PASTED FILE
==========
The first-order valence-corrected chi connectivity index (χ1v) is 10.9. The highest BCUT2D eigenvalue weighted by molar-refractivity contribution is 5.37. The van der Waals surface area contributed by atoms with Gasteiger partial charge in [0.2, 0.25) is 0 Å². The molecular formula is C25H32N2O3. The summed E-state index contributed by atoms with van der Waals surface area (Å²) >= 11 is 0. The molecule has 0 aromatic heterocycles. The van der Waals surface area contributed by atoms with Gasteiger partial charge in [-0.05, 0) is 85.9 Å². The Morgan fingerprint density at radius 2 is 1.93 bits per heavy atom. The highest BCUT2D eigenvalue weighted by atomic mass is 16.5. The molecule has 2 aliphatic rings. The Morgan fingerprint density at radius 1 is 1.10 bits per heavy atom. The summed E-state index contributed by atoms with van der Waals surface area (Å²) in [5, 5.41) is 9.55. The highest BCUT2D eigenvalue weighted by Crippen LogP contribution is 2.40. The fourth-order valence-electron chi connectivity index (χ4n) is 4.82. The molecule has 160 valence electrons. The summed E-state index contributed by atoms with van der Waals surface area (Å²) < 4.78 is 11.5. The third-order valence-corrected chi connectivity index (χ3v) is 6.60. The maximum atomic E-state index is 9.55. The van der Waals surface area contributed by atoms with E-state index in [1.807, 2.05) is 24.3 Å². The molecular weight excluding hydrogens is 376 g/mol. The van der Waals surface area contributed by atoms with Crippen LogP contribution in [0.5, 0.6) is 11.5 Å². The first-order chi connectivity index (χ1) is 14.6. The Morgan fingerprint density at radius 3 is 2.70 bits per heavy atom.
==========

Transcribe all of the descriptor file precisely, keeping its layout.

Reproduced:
The first-order valence-corrected chi connectivity index (χ1v) is 10.9. The highest BCUT2D eigenvalue weighted by molar-refractivity contribution is 5.37. The van der Waals surface area contributed by atoms with Gasteiger partial charge in [0.2, 0.25) is 0 Å². The molecular formula is C25H32N2O3. The summed E-state index contributed by atoms with van der Waals surface area (Å²) >= 11 is 0. The molecule has 0 aromatic heterocycles. The van der Waals surface area contributed by atoms with Gasteiger partial charge in [-0.05, 0) is 85.9 Å². The Morgan fingerprint density at radius 2 is 1.93 bits per heavy atom. The highest BCUT2D eigenvalue weighted by atomic mass is 16.5. The molecule has 2 aliphatic rings. The Morgan fingerprint density at radius 1 is 1.10 bits per heavy atom. The summed E-state index contributed by atoms with van der Waals surface area (Å²) in [5, 5.41) is 9.55. The highest BCUT2D eigenvalue weighted by Crippen LogP contribution is 2.40. The fourth-order valence-electron chi connectivity index (χ4n) is 4.82. The molecule has 160 valence electrons. The summed E-state index contributed by atoms with van der Waals surface area (Å²) < 4.78 is 11.5. The third-order valence-corrected chi connectivity index (χ3v) is 6.60. The maximum atomic E-state index is 9.55. The van der Waals surface area contributed by atoms with E-state index in [1.807, 2.05) is 24.3 Å². The molecular weight excluding hydrogens is 376 g/mol. The van der Waals surface area contributed by atoms with Crippen LogP contribution in [0.5, 0.6) is 11.5 Å². The first-order chi connectivity index (χ1) is 14.6. The Morgan fingerprint density at radius 3 is 2.70 bits per heavy atom.